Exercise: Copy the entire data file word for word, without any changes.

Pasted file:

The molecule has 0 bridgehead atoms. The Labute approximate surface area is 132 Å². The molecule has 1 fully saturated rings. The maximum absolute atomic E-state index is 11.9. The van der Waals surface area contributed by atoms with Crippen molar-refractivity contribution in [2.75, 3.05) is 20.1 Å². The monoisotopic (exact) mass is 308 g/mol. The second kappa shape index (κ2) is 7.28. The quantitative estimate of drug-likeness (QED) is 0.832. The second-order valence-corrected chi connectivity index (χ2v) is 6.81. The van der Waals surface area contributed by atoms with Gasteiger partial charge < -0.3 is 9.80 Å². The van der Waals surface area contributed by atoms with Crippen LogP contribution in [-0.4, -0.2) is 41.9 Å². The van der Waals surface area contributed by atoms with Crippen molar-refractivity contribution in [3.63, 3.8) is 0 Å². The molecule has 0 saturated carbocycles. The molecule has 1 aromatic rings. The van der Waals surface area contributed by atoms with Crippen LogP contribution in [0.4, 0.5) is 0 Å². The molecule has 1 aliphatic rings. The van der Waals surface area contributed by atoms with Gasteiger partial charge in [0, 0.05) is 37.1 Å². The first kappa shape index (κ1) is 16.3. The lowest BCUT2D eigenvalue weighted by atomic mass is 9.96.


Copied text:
The molecule has 0 bridgehead atoms. The Labute approximate surface area is 132 Å². The molecule has 1 fully saturated rings. The maximum absolute atomic E-state index is 11.9. The van der Waals surface area contributed by atoms with Crippen molar-refractivity contribution in [2.75, 3.05) is 20.1 Å². The monoisotopic (exact) mass is 308 g/mol. The second kappa shape index (κ2) is 7.28. The quantitative estimate of drug-likeness (QED) is 0.832. The second-order valence-corrected chi connectivity index (χ2v) is 6.81. The van der Waals surface area contributed by atoms with Gasteiger partial charge < -0.3 is 9.80 Å². The van der Waals surface area contributed by atoms with Crippen LogP contribution in [-0.4, -0.2) is 41.9 Å². The van der Waals surface area contributed by atoms with Crippen molar-refractivity contribution in [3.63, 3.8) is 0 Å². The molecule has 0 saturated carbocycles. The molecule has 1 aromatic rings. The van der Waals surface area contributed by atoms with Crippen LogP contribution in [0.4, 0.5) is 0 Å². The molecule has 1 aliphatic rings. The van der Waals surface area contributed by atoms with Gasteiger partial charge in [0, 0.05) is 37.1 Å². The first kappa shape index (κ1) is 16.3. The lowest BCUT2D eigenvalue weighted by atomic mass is 9.96.